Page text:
Michigan Golfer ON-LINE

Thornapple Pointe
by Greg Johnson

Architect William Newcomb looked at what was to become The Golf Club at Thornapple Pointe on the banks of the Thornapple River near Grand Rapids, and got the point.

"I fit as many holes down by the river as possible," he said. "It's stunning."

He figures golfers will get the point as well, and then want to get to Thornapple Pointe as often as possible.

"It's really better than we envisioned," said the Ann Arbor architect whose previous work includes award-winning designs throughout Michigan, as well as some in Kentucky, Nevada, California and Alaska.

"It is a wooded site, and though we had a good (topography) map, aerial photos and a good idea of what we were working with, it wasn't until I was on the ground and we had worked on four or five holes that I could really see what we had. It's some of my best work, no question."

The new 18-hole high-profile public project opens this spring, just minutes from 28th Street and actually on property leased from the Kent County International Airport.

It features a stunning mix of holes over hilly and wooded land. It will play to par 72 and 6,821 yards from the back tee positions, and be marketed as a public course that promises a private club experience. Rates, yet to be determined, will likely be among the highest in West Michigan. Developer Dave Manes promises an experience worth the price.

"We plan to provide a better condition, a higher level of golf experience and a great degree of playability in what is really an interesting golf course design," he said.

Manes, who is managing partner with 21 other local investors, said the design by Newcomb has exceeded his expectations. His early discussions with prospective investors had a lot to do with questions about planes, trains and automobiles because of the airport, 28th Street and railroad tracks that cut through a part of the property.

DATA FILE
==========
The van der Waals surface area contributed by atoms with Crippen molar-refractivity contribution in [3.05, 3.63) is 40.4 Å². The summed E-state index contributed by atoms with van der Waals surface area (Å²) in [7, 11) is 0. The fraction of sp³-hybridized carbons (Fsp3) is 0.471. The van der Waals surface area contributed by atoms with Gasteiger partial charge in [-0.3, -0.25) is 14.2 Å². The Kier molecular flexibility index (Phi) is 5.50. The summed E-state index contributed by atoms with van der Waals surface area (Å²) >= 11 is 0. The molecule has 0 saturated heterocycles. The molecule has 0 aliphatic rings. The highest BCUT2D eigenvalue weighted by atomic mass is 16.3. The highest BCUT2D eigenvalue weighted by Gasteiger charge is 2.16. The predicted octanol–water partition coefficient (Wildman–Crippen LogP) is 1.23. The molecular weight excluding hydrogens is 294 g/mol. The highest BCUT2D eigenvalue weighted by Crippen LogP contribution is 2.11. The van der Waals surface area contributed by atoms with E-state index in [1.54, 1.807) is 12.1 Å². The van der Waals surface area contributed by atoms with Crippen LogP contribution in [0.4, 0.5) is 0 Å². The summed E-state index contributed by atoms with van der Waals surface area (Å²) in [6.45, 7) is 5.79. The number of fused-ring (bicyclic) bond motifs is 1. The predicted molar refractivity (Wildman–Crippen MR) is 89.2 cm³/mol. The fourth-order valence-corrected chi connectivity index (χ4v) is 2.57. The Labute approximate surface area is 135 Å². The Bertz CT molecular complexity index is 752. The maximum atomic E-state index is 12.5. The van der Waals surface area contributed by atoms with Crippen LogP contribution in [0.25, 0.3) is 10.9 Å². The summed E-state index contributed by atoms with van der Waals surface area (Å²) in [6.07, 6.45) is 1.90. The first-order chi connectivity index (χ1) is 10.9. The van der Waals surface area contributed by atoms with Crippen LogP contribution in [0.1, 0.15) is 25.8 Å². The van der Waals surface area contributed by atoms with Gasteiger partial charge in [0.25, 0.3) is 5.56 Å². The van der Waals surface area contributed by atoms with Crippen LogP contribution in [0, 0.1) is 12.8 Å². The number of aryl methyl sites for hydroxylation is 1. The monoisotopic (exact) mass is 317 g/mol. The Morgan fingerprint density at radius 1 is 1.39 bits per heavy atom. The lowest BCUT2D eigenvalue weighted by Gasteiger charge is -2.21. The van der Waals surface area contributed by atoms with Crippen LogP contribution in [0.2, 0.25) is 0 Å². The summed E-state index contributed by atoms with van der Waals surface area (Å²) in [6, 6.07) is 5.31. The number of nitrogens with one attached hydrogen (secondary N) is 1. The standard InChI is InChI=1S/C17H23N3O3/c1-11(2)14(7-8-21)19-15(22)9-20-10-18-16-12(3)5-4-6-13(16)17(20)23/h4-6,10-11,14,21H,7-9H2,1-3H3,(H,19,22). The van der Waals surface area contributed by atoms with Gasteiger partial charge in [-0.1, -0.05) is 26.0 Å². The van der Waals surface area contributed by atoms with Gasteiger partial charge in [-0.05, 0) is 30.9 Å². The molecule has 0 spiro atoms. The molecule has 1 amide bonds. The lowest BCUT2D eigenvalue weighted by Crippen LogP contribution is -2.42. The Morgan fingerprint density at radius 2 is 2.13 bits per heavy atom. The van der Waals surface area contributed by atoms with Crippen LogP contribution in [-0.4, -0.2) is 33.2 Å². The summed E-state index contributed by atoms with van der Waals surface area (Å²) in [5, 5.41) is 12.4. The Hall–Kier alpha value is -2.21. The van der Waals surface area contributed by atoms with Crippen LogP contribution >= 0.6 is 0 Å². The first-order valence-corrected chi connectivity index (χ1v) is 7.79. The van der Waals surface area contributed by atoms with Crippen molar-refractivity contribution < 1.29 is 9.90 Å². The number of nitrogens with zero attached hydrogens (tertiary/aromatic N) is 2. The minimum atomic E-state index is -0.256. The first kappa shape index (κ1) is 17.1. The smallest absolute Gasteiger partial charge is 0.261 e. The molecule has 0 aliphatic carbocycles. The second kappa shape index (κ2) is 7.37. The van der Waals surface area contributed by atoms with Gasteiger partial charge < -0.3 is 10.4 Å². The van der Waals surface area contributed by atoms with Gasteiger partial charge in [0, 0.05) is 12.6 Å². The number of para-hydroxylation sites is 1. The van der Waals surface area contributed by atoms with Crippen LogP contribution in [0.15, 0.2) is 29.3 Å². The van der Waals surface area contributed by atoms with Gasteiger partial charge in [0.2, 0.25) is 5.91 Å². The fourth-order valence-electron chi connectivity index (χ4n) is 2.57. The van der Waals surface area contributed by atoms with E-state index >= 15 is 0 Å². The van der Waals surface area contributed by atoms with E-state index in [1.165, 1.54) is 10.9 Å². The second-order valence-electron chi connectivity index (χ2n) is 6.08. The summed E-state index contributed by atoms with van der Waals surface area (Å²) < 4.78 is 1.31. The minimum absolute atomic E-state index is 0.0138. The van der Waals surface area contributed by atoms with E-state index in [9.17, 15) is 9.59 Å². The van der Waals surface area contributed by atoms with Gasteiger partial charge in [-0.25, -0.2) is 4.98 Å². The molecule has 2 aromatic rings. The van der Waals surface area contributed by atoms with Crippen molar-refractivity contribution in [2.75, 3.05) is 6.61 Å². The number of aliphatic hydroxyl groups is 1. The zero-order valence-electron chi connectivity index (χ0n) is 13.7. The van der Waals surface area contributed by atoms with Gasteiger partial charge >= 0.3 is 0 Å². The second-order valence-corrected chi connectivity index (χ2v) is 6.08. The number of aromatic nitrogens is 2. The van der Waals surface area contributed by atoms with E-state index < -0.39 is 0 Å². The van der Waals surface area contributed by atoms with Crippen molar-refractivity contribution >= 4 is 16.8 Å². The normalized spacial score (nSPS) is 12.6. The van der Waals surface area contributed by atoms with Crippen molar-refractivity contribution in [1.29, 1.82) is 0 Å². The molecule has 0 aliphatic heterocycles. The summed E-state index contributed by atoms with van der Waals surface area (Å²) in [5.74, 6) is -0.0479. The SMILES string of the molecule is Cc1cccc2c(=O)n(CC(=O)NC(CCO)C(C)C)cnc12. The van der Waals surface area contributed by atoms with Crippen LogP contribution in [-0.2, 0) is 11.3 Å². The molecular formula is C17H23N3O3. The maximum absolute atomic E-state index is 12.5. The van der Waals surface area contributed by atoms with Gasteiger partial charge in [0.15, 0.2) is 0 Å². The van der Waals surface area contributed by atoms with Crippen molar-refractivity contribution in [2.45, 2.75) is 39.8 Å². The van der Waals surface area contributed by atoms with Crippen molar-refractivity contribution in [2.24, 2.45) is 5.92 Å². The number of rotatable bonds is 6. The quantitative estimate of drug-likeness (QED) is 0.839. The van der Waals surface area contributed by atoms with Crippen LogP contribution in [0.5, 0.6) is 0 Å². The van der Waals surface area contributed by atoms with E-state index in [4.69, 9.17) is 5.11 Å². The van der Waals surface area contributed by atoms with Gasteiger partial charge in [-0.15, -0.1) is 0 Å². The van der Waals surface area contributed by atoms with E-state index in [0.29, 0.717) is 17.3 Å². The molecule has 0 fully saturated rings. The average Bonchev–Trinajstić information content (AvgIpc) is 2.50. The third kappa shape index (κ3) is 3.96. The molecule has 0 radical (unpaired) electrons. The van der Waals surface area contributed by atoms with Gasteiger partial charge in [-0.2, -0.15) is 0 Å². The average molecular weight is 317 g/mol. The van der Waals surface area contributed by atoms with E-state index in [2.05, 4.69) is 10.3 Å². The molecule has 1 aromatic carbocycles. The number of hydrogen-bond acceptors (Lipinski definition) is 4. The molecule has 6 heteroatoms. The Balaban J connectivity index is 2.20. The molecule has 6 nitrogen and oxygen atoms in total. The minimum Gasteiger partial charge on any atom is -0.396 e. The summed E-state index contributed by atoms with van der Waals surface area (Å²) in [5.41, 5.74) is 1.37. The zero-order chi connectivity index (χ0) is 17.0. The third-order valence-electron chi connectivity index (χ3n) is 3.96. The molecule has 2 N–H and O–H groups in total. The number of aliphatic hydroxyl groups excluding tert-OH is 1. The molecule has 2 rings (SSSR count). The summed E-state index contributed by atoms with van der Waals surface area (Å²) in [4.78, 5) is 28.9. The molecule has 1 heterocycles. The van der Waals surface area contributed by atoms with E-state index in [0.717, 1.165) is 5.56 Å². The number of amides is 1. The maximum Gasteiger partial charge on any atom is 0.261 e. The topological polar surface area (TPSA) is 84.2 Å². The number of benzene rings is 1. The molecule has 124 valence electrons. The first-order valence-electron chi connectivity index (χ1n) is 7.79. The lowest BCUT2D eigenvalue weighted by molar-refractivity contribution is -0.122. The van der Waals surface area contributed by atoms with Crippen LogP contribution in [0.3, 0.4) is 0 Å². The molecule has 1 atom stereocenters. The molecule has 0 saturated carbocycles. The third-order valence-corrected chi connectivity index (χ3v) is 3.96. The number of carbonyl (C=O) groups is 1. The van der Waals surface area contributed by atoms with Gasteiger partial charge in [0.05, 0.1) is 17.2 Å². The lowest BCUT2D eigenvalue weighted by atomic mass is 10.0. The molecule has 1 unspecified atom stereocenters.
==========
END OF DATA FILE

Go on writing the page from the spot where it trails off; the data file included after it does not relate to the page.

"But after they see it and spend a couple of hours looking around at what has been created, they are talking golf," Manes said. "They forget the other things, and they just get excited about playing golf here."

Newcomb's favorite hole is No. 5, a 613-yard par 5 (457 from the front tee) that borders a bend in the river, features a massive tree where the hole bends to the right and dares golfers to play a shot out over the water.

"It's a hole that offers so many options," he said. "It's dramatic, it's along the water. I think the golfer will get started and come to that hole and realize they are playing something special."

The river is the feature element, and the course is called the River Course (another 18 by Newcomb is planned pending funding). Views of the river are available on 12 of the 18 holes, and three holes, No. 5, No. 13 and No. 14 use the water as a direct and dramatic parallel hazard.

The No. 13 hole offers the "Pebble Beach" tee shot over open water, and 14 has a stunning green setting. Those are the holes that folks driving on I-96 toward Lansing can see when they glance south while passing over the Thornapple.

"We had some grass on it in the fall, and everybody is talking about what they can see," Manes said. "It's really hard to wait until we can let them play it."

Newcomb is certain the reaction will be positive. A gifted golfer who won the 1962 Indiana Open, played in the 1963 Masters and won the 1967 Michigan Amateur, Newcomb lists numerous awards on his resume, an association with reknowned architect Pete Dye, a stint as the University of Michigan golf coach and designs that include a number of the state's most popular courses at Boyne Mountain in Boyne Falls, the Donald Ross Memorial layout at Boyne Highlands in Harbor Springs, Apple Valley in Mt. Vernon, Ohio, Shoreline Golf Club in San Francisco, Spruce Run at Grand Traverse Resort in Acme and The Ridge course at Crystal Mountain Resort.

"It's really a resort course or private club style course," he said of Thornapple Pointe. "The golfing public is going to love it."

Manes, a first-time developer from Grand Rapids who left his broker/insurance business career to pursue golf course development, negotiated a 50-year lease with Kent County International for the site. The plans for the two courses take into account the possibility of a South Belt Freeway running through the property.

Manes has also made some bold moves in his hiring of a staff.

First, he landed Jack Thomasma as superintendent. Thomasma was known and well-respected for his work at L.E. Kaufman Golf Course in Grand Rapids, and had turned down offers from private clubs in recent years. He will be assisted by Tim Krizov.

Shane Bybee, PGA certified and a graduate of Ferris State University's well-known golf program, has been named the head professional. Randy Ernst, a PGA teaching pro and former PGA Tour caddy for Dan Pohl, will be an assistant. Gwen DeVries, a University of Michigan graduate, is the operations manager, and Geri Kelly, a Michigan State University and Aquinas College graduate, is the marketing director. For information, call (616) 554-4747.

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